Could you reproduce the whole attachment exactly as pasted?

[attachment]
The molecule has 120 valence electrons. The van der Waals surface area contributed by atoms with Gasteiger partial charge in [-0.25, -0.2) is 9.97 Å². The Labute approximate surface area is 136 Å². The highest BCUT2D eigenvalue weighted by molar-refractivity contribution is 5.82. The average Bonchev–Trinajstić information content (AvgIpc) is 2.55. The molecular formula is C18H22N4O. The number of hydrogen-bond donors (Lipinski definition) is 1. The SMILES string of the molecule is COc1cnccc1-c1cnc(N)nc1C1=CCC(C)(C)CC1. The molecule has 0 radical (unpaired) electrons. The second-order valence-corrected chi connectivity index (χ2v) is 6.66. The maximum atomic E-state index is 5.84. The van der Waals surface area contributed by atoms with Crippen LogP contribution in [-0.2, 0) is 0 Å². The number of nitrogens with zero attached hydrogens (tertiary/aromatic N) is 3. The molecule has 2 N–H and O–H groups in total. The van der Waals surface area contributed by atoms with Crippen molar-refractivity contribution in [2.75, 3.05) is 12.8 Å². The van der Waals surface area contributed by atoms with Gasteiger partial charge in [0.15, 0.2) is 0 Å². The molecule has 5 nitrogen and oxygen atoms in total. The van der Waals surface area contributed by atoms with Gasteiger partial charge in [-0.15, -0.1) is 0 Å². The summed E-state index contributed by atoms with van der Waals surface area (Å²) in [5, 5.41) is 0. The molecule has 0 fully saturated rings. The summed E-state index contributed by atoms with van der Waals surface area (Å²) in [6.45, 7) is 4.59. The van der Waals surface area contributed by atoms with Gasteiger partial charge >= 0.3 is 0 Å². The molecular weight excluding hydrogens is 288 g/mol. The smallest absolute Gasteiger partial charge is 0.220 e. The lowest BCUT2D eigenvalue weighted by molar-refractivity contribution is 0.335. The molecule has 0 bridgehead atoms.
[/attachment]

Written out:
The molecule has 120 valence electrons. The van der Waals surface area contributed by atoms with Gasteiger partial charge in [-0.25, -0.2) is 9.97 Å². The Labute approximate surface area is 136 Å². The highest BCUT2D eigenvalue weighted by molar-refractivity contribution is 5.82. The average Bonchev–Trinajstić information content (AvgIpc) is 2.55. The molecular formula is C18H22N4O. The number of hydrogen-bond donors (Lipinski definition) is 1. The SMILES string of the molecule is COc1cnccc1-c1cnc(N)nc1C1=CCC(C)(C)CC1. The molecule has 0 radical (unpaired) electrons. The second-order valence-corrected chi connectivity index (χ2v) is 6.66. The maximum atomic E-state index is 5.84. The van der Waals surface area contributed by atoms with Crippen LogP contribution in [-0.2, 0) is 0 Å². The number of nitrogens with zero attached hydrogens (tertiary/aromatic N) is 3. The molecule has 2 N–H and O–H groups in total. The van der Waals surface area contributed by atoms with Crippen molar-refractivity contribution in [2.75, 3.05) is 12.8 Å². The van der Waals surface area contributed by atoms with Gasteiger partial charge in [0.15, 0.2) is 0 Å². The molecule has 5 nitrogen and oxygen atoms in total. The van der Waals surface area contributed by atoms with Gasteiger partial charge in [-0.15, -0.1) is 0 Å². The summed E-state index contributed by atoms with van der Waals surface area (Å²) in [5, 5.41) is 0. The molecule has 0 fully saturated rings. The summed E-state index contributed by atoms with van der Waals surface area (Å²) in [6.45, 7) is 4.59. The van der Waals surface area contributed by atoms with Gasteiger partial charge >= 0.3 is 0 Å². The molecular weight excluding hydrogens is 288 g/mol. The smallest absolute Gasteiger partial charge is 0.220 e. The lowest BCUT2D eigenvalue weighted by molar-refractivity contribution is 0.335. The molecule has 0 bridgehead atoms.